Evers to launch first TV ad, promises to boost education

July 30, 2018

MADISON, Wis. (AP) — Wisconsin schools Superintendent Tony Evers went on the offensive Monday as the race for the Democratic gubernatorial nomination winds down, preparing to launch his first television ad and announcing he’ll seek $600 million for special education in the next state budget.

Evers has emerged as the front-runner among eight Democrats vying for the chance to face Republican Gov. Scott Walker in November. Voters will winnow the Democrats down to one candidate in an Aug. 14 primary.

Both Evers and Walker have been working to portray themselves as pro-education. Evers’ new ad opens with him telling a room full of people that he’ll invest in children and Wisconsin workers rather than handing out a billion dollars in corporate incentives to companies like Foxconn Technology Group, a direct dig at Walker for signing a bill last year that gave the Taiwanese electronics giant an unprecedented $4.5 billion in incentives to build a flat-screen plant in Mount Pleasant.

The ad touts that Evers is a former teacher and now superintendent, showing him smiling with children at a playground. An unseen narrator promises that Evers will invest in public education, early childhood and technical training for workers.

Evers says in the ad it will take a better vision of the future to beat Walker. The spot makes no mention of any of his Democratic rivals for the nomination.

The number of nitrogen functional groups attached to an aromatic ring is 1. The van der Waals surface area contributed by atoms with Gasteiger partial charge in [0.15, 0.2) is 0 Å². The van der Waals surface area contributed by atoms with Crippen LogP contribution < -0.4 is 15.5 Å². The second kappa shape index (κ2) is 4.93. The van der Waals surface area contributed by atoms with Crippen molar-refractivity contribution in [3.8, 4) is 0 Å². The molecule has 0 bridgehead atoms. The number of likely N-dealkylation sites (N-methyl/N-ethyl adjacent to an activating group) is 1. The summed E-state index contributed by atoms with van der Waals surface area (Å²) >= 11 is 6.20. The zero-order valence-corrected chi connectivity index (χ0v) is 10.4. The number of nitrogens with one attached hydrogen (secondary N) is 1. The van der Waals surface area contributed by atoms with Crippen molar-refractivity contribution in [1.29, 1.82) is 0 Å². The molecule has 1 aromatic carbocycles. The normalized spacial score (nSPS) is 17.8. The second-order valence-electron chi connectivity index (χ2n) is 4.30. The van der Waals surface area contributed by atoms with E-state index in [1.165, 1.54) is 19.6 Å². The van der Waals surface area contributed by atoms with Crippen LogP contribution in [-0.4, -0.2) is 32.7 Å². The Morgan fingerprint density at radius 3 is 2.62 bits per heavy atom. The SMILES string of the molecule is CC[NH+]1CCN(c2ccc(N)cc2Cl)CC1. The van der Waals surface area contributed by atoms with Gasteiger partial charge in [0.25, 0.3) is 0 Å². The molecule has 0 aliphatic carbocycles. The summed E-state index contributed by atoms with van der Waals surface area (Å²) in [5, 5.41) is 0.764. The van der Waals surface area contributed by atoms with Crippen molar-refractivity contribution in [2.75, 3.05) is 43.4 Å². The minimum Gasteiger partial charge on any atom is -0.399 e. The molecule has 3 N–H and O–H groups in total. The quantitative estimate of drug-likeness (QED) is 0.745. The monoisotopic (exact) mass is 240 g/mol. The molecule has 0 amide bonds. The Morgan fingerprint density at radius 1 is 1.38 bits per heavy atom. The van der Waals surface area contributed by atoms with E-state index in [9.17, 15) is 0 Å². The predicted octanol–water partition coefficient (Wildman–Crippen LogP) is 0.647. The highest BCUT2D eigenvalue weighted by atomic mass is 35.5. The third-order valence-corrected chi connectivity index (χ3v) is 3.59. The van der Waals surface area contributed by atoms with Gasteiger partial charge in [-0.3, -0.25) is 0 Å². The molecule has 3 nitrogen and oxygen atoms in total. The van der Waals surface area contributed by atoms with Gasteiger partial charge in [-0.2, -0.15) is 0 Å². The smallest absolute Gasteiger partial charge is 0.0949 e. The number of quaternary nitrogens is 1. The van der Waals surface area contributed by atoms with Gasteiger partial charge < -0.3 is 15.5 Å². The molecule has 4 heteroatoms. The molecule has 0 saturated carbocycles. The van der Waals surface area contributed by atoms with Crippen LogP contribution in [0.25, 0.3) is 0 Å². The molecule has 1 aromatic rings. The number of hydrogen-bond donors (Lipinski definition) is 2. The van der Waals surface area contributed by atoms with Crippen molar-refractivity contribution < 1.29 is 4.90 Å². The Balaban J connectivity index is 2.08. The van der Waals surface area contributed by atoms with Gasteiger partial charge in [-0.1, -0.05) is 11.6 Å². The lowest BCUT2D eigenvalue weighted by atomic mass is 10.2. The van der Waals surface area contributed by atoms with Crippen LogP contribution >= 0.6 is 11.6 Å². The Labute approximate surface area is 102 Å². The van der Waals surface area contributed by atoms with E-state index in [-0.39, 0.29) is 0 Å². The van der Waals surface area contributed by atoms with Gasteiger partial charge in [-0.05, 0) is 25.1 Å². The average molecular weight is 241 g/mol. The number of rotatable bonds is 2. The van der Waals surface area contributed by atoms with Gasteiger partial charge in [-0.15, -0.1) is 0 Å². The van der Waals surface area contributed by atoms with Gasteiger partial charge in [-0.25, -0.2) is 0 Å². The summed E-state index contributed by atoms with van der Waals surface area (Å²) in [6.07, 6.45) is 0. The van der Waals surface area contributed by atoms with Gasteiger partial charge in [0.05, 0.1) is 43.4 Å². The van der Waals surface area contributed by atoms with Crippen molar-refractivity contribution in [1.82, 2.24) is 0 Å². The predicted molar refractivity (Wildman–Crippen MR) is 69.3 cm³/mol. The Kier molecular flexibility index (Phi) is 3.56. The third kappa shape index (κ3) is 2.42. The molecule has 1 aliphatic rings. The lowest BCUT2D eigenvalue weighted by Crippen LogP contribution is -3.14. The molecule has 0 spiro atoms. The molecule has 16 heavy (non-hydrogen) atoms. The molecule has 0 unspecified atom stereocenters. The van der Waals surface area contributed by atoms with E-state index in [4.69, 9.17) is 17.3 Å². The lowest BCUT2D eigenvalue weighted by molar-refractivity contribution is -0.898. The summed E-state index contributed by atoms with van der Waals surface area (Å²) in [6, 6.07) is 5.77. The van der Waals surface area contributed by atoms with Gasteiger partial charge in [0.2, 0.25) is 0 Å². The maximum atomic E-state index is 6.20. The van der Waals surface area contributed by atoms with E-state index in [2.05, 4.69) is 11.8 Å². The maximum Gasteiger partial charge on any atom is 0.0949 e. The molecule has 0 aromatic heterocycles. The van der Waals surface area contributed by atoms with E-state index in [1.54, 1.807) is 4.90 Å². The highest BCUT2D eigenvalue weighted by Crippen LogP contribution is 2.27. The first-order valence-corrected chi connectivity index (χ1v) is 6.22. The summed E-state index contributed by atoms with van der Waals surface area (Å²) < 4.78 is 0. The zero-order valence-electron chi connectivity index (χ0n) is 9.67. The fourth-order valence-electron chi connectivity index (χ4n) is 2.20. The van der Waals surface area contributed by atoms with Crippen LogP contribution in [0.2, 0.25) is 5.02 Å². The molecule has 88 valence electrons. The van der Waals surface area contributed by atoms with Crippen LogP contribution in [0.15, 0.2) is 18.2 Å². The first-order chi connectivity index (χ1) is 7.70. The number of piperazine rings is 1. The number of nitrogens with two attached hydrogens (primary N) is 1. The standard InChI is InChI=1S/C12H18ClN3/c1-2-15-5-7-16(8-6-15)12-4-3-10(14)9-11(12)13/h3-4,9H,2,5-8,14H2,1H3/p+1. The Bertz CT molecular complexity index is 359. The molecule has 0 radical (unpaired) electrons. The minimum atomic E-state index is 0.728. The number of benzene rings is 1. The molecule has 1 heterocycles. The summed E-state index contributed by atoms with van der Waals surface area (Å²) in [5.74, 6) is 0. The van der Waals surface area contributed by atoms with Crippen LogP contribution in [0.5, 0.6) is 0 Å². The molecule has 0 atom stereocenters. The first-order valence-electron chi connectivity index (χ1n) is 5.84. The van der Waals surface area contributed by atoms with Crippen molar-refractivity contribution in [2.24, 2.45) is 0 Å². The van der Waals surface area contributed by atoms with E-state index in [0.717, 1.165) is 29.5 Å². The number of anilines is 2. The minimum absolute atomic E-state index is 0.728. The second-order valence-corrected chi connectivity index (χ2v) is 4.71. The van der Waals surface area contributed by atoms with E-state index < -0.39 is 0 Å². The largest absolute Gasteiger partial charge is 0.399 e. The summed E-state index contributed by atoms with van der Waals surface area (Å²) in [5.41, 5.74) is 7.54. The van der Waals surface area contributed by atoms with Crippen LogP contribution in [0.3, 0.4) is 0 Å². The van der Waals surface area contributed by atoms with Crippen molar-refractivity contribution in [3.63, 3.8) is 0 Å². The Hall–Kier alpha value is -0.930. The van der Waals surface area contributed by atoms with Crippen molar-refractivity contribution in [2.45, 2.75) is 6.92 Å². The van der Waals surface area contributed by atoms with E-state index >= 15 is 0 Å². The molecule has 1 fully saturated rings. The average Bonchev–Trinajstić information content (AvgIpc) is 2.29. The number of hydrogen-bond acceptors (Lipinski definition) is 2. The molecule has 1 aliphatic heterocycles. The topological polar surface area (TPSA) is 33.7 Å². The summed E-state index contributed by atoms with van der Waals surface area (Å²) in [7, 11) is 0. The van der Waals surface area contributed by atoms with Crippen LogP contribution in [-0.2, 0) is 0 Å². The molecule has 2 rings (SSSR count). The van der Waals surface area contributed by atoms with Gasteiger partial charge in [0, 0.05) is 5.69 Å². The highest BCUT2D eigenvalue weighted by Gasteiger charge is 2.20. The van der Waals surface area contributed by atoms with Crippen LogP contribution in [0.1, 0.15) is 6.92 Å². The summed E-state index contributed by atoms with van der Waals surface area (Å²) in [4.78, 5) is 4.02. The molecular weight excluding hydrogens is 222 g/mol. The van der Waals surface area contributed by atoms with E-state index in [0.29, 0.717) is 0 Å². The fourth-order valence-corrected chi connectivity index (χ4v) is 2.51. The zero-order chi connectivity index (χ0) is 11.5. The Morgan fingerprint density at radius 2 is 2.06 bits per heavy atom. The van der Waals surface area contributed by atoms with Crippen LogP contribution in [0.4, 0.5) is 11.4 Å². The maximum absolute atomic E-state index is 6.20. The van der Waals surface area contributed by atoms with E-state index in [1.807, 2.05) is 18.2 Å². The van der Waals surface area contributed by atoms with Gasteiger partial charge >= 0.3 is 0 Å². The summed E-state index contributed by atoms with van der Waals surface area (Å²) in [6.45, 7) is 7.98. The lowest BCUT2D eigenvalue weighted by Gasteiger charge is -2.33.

The 30-second spot is set to begin running statewide on Tuesday. Evers campaign manager Maggie Gau didn’t immediately reply to an email asking how much the buy cost.

Earlier Monday Evers announced that he’ll seek $969 million in special education funding in the next state budget, up 163 percent the current $369 million.

Walker spokesman Austin Altenburg said in an email to The Associated Press that Walker fully funded the state Department of Public Instruction’s request for $7.6 million in special education grants and he has boosted school funding by about $200 more per student in each year of the current biennial budget. Evers even called the spending plan a “pro-kid budget” last February, Altenburg said.

Altenburg referred a request for comment on Evers’ ad to Republican Party of Wisconsin spokesman Alec Zimmerman, who accused Evers of imitating Walker’s approach to education.

“Scott Walker has already accomplished what Evers is talking about and more,” Zimmerman said.


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